Submitted to: Crop Science
Publication Type: Peer reviewed journal
Publication Acceptance Date: 10/31/1998
Publication Date: N/A
Citation: BROWN GUEDIRA,G.L., COX,T.S., BOCKUS,W.W., GILL,B.S., SEARS,R.G., REGISTRATION OF KS96WGRC38 AND KS96WGRC39 TAN SPOT-RESISTANT HARD RED WINTER WHEAT GERMPLASMS, CROP SCIENCE, 1998. Interpretive Summary: The disease tan spot of wheat is capable of causing large losses of yield to wheat when infection is heavy. In order to develop resistant hard winter wheat cultivars, wheat breeders need to have access to new resistance genes in agronomically adapted backgrounds. Many strains of the wild relatives of wheat have genes for resistance to various diseases of wheat. We used two tan spot-resistant strains of the wild relatives, Aegilops tauschii and Triticum timopheevii subsp. aremeniacum, to pollinate susceptible hard winter wheat cultivars. We then used backcrossing to transfer two new genes for resistance to tan spot into germplasm lines KS96WGRC38 and KS96WGRC39. These genes should be useful to wheat breeders who are developing tan spot-resistant cultivars.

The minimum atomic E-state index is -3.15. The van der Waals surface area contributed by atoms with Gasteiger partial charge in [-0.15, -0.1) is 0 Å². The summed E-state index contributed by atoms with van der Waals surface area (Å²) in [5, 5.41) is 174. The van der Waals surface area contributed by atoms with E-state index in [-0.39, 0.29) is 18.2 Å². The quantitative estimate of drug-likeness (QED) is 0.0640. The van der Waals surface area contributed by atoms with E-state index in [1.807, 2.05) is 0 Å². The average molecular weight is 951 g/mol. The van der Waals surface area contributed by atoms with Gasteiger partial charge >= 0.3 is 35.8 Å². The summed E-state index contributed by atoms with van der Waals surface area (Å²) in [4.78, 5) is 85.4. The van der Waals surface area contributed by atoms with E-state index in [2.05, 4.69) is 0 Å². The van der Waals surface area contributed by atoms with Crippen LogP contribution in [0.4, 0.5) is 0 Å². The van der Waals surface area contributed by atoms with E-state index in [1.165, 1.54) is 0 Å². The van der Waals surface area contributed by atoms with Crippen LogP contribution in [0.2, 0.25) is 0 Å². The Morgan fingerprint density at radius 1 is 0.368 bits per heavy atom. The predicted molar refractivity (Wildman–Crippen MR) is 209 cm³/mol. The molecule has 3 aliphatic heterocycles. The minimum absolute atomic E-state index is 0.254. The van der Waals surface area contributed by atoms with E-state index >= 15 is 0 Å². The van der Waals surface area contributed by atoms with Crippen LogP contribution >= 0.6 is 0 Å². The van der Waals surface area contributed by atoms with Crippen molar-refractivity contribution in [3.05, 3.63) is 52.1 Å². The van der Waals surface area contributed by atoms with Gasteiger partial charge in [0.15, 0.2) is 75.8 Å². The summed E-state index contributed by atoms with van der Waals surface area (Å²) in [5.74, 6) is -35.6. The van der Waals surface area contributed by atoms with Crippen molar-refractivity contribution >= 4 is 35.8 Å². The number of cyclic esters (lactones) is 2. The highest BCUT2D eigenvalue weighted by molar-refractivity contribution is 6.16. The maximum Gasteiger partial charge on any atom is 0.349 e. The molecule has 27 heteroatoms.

Technical Abstract: New genes for resistance to tan spot [caused by Pyrenophora tritici-repentis (Died.) Drechs] in agronomically adapted backgrounds are needed in the hard winter wheat region. KS96WGRC38 and KS96WGRC39 are hard red winter wheat germplasms resistant to tan spot. KS96WGRC38 is a BC2F3-derived line with the pedigree KS90WGRC10*3/TA 895. The donor parent, TA 895, is a tan spot-resistant accession of Triticum timopheevii subsp. armeniacum from northern Iraq. KS96WGRC39 is a BC2F3-derived line with the pedigree TAM 107*3/TA 2460. TA 2460 is an accession of Aegilops tauschii Coss. with resistance to leaf rust (Lr41) and tan spot. Both resistances were transferred from TA 2460 to KS96WGRC39. In replicated tests at the seedling stage in the greenhouse, KS96WGRC38 and KS96WGRC39 averaged 27.6% and 25.3%, respectively, of leaf area affected by tan spot. This was similar to the level for infection observed in the test on the tan spot-resistant cultivar 'Jagger' that had 25.1% diseased leaf area. Tan spot resistances in the two germplasms are not conditioned by the same genetic loci, because the donor species do not have a common genome.